I began my research by asking my son, “What inspires you to keep working, even when the work is difficult?” His quick reply was, “I keep working by choosing the most challenging thing I’ve had a lesson on. Then it’s interesting to figure out.” I pressed, “But what if you encounter a problem you cannot solve or have trouble finding a solution even with a lot of effort?” He answered, “Then I find a friend and ask them for advice or see if they have a good idea.”
The perseverance practiced early with concrete life tasks, later takes the form of tackling the complicated math equation, mastering that difficult list of spelling words, and getting the research project done by the due date. But hand-in-glove with the feeling that you can do hard things is the desire to do hard things.
The theory goes something like this: if you use legal drugs such as tobacco or alcohol, or even what some consider “soft drugs” like marijuana, you are more likely to slip down the slope to using “hard drugs” like amphetamines, cocaine and heroin, than people who never get started using soft drugs in the first place. The starter drugs are often referred to as gateway drugs because use of them is seen as the first step through the gateway to even more dangerous behaviors.
Since leaving the classroom recently, after thirty-some years in the delightful company of children, I have spent a considerable portion of my time leading the development of the parent education programs for our school. It has given me a new and different joy, and a great appreciation for parents. It is an honor to work so closely with parents who are the primary educators of our children, who are the children’s models, their supporters, and their greatest source of love and admiration.
Two boys took turns reading with zest and dramatic expression the tale from Shakespeare’s “Midsummer Night’s Dream” to a small group of children, alternating with one another as their voices gave out. How well they read this difficult language and how genuinely they enjoyed it!
Ever experience something so transformative, you wished for others you love to have that same experience? Perhaps an incredible trip to a faraway place? Or a delicious meal at a fine restaurant?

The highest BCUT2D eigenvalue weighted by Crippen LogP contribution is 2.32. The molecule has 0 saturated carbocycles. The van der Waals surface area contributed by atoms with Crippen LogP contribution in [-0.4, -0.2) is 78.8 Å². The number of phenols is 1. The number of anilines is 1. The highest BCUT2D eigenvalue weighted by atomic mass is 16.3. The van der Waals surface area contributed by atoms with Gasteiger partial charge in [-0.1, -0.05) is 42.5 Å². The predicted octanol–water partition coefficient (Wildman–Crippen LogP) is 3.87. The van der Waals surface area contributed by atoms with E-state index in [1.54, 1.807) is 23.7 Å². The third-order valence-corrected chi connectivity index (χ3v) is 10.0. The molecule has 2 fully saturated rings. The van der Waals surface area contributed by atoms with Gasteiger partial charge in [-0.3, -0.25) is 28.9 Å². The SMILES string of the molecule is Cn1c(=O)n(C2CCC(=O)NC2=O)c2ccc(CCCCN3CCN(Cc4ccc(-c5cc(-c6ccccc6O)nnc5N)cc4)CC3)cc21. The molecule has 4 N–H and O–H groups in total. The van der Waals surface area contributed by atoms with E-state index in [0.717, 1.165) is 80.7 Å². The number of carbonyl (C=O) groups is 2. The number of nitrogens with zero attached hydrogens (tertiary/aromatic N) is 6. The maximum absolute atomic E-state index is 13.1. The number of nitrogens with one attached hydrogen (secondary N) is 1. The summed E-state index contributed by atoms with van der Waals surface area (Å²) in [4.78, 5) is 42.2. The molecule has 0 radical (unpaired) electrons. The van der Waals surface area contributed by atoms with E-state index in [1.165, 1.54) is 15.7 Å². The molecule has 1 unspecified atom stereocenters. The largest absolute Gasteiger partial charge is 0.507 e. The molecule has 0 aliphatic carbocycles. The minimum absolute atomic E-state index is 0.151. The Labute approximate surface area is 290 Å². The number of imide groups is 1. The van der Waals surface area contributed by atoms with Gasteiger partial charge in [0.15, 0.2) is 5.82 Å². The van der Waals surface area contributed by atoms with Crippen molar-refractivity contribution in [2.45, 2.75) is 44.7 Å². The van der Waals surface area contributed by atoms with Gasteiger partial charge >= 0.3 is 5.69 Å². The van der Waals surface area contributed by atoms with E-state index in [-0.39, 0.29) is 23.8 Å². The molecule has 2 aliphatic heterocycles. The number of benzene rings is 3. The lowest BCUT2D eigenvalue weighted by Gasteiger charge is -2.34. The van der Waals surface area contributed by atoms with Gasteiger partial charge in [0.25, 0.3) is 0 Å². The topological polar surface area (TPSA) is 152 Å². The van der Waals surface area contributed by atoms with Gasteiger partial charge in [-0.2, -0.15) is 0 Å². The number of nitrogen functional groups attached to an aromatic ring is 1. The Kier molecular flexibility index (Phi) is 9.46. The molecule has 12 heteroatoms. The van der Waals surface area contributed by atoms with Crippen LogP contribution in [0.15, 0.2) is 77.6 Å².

I love the start of the new school year. Everything is fresh and clean. It’s a fantastic opportunity to set goals for my classroom and for myself. These goals typically are phrased as comparatives and superlatives, learning from past experiences, wanting to get it “right.”
The child, unlike the adult, is not on his way to death. He is on his way to life. His work is to fashion a man in the fullness of his strength. By the time the adult exists, the child has vanished. So the whole life of the child is an advance toward perfection, toward a greater completeness. From this we may infer that the child will enjoy doing the work needed to complete himself. The child’s life is one in which work–the doing of one’s duty–begets joy and happiness. For adults, the daily round is more often depressing.
–Dr. Maria Montessori, The Absorbent Mind (page 30)
If you observe children in a Montessori preschool program, you’ll notice that children’s “work” has all the key characteristics of play. A very thoughtful article by Peter Grey in Psychology Today identifies five such key characteristics.
Soon enough our early elementary classrooms will be filling once again with children excited to begin the new school year. Among the happy faces will be those of the youngest children, those who are making the leap into the second plane of development and experiencing for the first time the elementary environment that we will have so carefully prepared for them. In all the excitement of welcoming the new children, let us not forget their parents – for their parents, too, may be new to the elementary and just as much in transition as their children.
The little boy would not have stood out in a grocery store, or sitting at his desk in second grade. On the little league baseball field, everybody noticed him. He was lanky and awkward, uncoordinated in ways that were painfully obvious every time he picked up a ball or a bat. When Sean stood up to bat, he wore the serious, determined expression of a boy who begged his parents to let him play, but he never made it to first base.